08 July 2016 ~ 0 Comments

Hugo Novelette Review: Folding Beijing by Hao Jingfang, transl by Ken Liu

“Folding Beijing” is one of the Hugo Finalists for the novelette category this year. It was published by Uncanny Magazine, a magazine that debuted in 2015, and you can read it here in its entirety.

In the future, Beijing is not just one city, but three. The five million residents of First Space have the city for 24 hours at a time and have the most enviable prestigious jobs. The twenty-five million residents of Second Space have the city for 16 hours at a time and have jobs of middling prestige and power and pay. The fifty million residents of Third Space struggle to scrap out a living, and mostly spend their time sorting the recycling of the other two spaces. One of the three is active at a time, and during that time the residents of the other two sleep in a deep drugged sleep with their buildings folded up tightly underground and out of the way.

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09 May 2016 ~ 0 Comments

The Best of Clarkesworld 2015

Clarkesworld Magazine has had an incredible year. As I write these lists I am considering my own Nebula and Hugo nomination ballots and I think that no less than 3 of my 5 picks might come from Clarkesworld. This year they’ve been publishing a monthly story translated from Chinese as part of an ongoing initiative to share more Chinese author’s works with the English reading fandom. These stories have been a wonderful change of pace, different in some ways from what I’m used to in works written in English, something new and fresh.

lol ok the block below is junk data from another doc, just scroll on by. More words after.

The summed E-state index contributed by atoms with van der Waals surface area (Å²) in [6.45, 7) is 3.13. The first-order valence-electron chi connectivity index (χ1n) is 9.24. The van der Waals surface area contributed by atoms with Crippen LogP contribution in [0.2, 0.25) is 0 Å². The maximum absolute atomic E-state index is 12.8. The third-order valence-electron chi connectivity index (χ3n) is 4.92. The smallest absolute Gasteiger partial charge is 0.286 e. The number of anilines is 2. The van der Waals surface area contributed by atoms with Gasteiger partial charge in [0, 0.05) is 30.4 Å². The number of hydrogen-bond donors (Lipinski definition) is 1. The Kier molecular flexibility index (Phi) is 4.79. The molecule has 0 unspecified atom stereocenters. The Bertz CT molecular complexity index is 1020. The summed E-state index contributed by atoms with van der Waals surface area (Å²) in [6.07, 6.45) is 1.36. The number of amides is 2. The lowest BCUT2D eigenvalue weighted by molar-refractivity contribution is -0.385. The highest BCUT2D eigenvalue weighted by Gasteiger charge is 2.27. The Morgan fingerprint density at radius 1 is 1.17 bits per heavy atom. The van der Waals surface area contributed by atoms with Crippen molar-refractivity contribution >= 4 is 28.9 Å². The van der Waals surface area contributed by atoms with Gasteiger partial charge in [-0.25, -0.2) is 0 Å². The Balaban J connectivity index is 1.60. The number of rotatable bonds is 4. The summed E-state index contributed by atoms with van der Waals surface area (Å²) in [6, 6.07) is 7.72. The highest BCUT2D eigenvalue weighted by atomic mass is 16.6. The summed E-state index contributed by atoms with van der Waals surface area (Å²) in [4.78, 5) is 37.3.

The magazine continues to be edited by Neil Clarke, published by Sean Wallace, and the podcast is hosted and most-often narrated by Kate Baker of the excellent voice.

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05 May 2014 ~ 0 Comments

The Best of Lightspeed Podcast 2013+

written by David Steffen

My last list for this podcast was actually a combined list of The Best of Lightspeed and Fantasy podcasts, since both were under the editorship of John Joseph Adams and then the two magazines were consolidated into one. The consolidation is still called Lightspeed and publishes four stories on their podcats every month, two of them SF and two of them fantasy (there are more on the site in text, but those are not part of this list). Both Lightspeed and JJA continue to be popular as they have been for years, garnering award nominations. I expect it will only be a matter of time until Lightspeed wins some of those.

John Joseph Adams continues to edit the magazine, and the stories are good as ever. Cutting down the great stories to just a few was a brutal process.

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